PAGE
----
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NFL Canton is next for Smith



Published: Fri, February 4, 2005 @ 12:00 a.m.



The all-time rushing champ retired with 18,355 yards.

JACKSONVILLE, Fla. (AP) -- Emmitt Smith decided to stop running. There was nothing left to prove, no records left to chase.

Breaking down in tears and grasping his beloved Dallas Cowboys helmet, Smith retired Thursday after a 15-year career in which he became the NFL's career rushing leader and played a key role on three Super Bowl champions.

The decision had been expected for several days, but the finality of it all was still poignant. Flanked by his wife, Pat, and Cowboys owner Jerry Jones, Smith thanked a list of people several pages long -- everyone from his Pee Wee football coaches to longtime Dallas fullback Darryl "Moose" Johnston, the fierce blocker who cleared so many holes for No. 22.

"It's been a tremendous ride," said Smith, who spent his final two years with the Arizona Cardinals after 13 seasons in Big D. "My 15 years, my 15 minutes of fame, is up."

Not quite.

There's one more stop -- Canton.

"I'm going to be biased when you ask who's the greatest running back of all time," Johnston said. "You can probably make a case for eight to 10 guys. But for me, it's always been Emmitt."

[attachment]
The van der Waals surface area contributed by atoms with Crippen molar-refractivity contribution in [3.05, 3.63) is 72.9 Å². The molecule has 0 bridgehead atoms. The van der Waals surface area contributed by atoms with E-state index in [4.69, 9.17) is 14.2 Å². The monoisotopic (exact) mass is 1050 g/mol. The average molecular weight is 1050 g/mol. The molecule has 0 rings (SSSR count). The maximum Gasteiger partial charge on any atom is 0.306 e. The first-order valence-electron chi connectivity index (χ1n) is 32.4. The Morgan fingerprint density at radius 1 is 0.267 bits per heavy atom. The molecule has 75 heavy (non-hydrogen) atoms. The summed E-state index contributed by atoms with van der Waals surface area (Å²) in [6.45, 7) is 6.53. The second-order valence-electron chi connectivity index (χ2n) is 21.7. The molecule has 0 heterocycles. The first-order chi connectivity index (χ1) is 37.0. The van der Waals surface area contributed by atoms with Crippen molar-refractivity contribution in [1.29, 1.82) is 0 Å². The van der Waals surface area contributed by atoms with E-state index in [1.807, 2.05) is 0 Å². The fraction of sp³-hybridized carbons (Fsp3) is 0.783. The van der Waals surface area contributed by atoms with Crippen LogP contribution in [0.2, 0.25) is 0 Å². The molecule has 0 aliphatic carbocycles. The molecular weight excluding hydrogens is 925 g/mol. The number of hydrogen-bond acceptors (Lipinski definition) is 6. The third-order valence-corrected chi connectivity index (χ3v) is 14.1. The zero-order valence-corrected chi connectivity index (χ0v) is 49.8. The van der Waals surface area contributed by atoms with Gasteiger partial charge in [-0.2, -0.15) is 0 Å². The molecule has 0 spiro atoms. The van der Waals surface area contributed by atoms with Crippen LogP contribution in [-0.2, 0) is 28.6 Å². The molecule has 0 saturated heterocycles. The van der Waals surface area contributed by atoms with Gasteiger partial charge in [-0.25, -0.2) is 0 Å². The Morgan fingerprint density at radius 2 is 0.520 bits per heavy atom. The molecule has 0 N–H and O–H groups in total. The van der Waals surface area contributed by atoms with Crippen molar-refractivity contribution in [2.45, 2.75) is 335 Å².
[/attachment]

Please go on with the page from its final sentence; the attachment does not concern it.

Big numbers

Smith ran for an NFL record 18,355 yards and his 164 rushing touchdowns is also a record. He closed out his career by running for 937 yards and nine touchdowns in Arizona this season.

Smith, 35, was more consistent than he was spectacular, a running back who could be relied on to get tough yards when tough yards were needed.

He rushed for 1,000 yards or more every year between 1991 and 2001. He led the NFL in rushing from 1991-93, then again in 1995. He also paced the league in touchdowns three times.

But despite his impressive statistics, he won just two major awards in 15 seasons -- NFL MVP in 1993 and the Super Bowl MVP that same season, when he rushed for 130 yards and two touchdowns in the Cowboys' 30-13 win over Buffalo. He also had perhaps his best game with a separated shoulder, rushing for 229 yards in a crucial victory over the New York Giants.

"Emmitt has never forgot he was part of a team and what the team meant," Jones said. "Your place in our franchise has always been secure."

It was only appropriate that Smith retired at the Super Bowl, having been part of Dallas' glorious run in the 1990s -- three championships in four years with a team featuring Smith, Troy Aikman and Michael Irvin.

Many were shocked when Smith left Dallas after the 2002 season, deciding to extend a career that was clearly past its prime.

Smith said he had no regrets, other than failing to meet his goal of leading Arizona to the playoffs.

He acknowledged Cardinals coach Dennis Green, one of several hundred people who crowded the room for Smith's retirement.

"I want to thank the Cardinals for letting me play two more years," he said. "I padded that record. That does mean a lot to me."




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